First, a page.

Master of the Lübeck Bible

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St. John on Patmos (ca. 1510 - 1520). Tempera colors, gold, and ink on parchment. 9 1/8 x 6 9/16 in. In the collection of the Getty Museum, Los Angeles

Master of the Lübeck Bible (fl. ca. 1485 – ca. 1520) was a Flemish manuscript illuminator and printmaker. He is named for a series of woodcuts designed for a Bible printed at Lübeck, Germany in 1494.[1] He has long been known as a contributor to several early printed books; only recently, however, has their style been associated to certain illuminated manuscripts. Relatively few illuminations have been ascribed to the Master. Those that have been share an almost frenetic sense of movement, combined with a distorted quality, that distinguishes his printed output. His figures have oddly elongated faces, while the spaces they inhabit have conversely been strangely foreshortened. The Master's city of origin is unknown; his close association with the Master of James IV of Scotland, who is thought to have been active in Ghent, may indicate that his base of operations was that city.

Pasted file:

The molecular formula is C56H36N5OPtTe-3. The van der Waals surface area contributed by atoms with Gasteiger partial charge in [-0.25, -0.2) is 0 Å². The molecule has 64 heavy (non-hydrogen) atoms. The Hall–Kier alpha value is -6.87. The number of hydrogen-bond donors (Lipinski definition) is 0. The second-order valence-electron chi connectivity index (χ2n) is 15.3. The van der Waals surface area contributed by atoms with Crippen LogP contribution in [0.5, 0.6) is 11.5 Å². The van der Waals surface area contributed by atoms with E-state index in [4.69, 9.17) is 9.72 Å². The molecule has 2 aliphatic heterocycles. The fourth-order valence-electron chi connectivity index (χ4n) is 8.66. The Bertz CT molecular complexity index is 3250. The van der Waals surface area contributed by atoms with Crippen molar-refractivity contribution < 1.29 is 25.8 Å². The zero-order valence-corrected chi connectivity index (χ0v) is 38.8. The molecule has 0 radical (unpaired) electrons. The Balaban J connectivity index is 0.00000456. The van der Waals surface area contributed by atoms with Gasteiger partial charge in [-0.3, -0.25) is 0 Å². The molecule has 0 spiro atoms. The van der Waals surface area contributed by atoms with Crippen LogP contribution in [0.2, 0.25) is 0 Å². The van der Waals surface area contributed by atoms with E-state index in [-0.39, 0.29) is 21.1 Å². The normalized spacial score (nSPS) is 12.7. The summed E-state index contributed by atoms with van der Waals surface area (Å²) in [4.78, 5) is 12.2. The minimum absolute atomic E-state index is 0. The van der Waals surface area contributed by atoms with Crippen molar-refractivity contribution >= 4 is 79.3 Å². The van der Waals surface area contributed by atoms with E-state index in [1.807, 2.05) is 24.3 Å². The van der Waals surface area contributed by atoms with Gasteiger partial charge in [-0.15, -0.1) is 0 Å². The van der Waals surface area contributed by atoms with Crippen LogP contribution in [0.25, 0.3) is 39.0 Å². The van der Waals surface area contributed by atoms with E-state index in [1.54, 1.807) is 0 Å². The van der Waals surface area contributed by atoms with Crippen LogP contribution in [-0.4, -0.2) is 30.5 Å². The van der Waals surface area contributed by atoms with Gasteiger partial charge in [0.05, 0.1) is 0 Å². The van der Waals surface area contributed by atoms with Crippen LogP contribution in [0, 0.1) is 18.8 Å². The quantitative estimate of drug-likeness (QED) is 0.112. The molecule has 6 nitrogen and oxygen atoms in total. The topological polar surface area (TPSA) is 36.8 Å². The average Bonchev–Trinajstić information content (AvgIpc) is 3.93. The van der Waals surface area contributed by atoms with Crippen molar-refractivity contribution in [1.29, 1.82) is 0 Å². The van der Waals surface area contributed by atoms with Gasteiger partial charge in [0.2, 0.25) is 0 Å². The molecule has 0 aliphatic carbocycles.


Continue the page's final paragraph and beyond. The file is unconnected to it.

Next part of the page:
References[edit]

  1. ^ de:Lübecker Bibel (1494)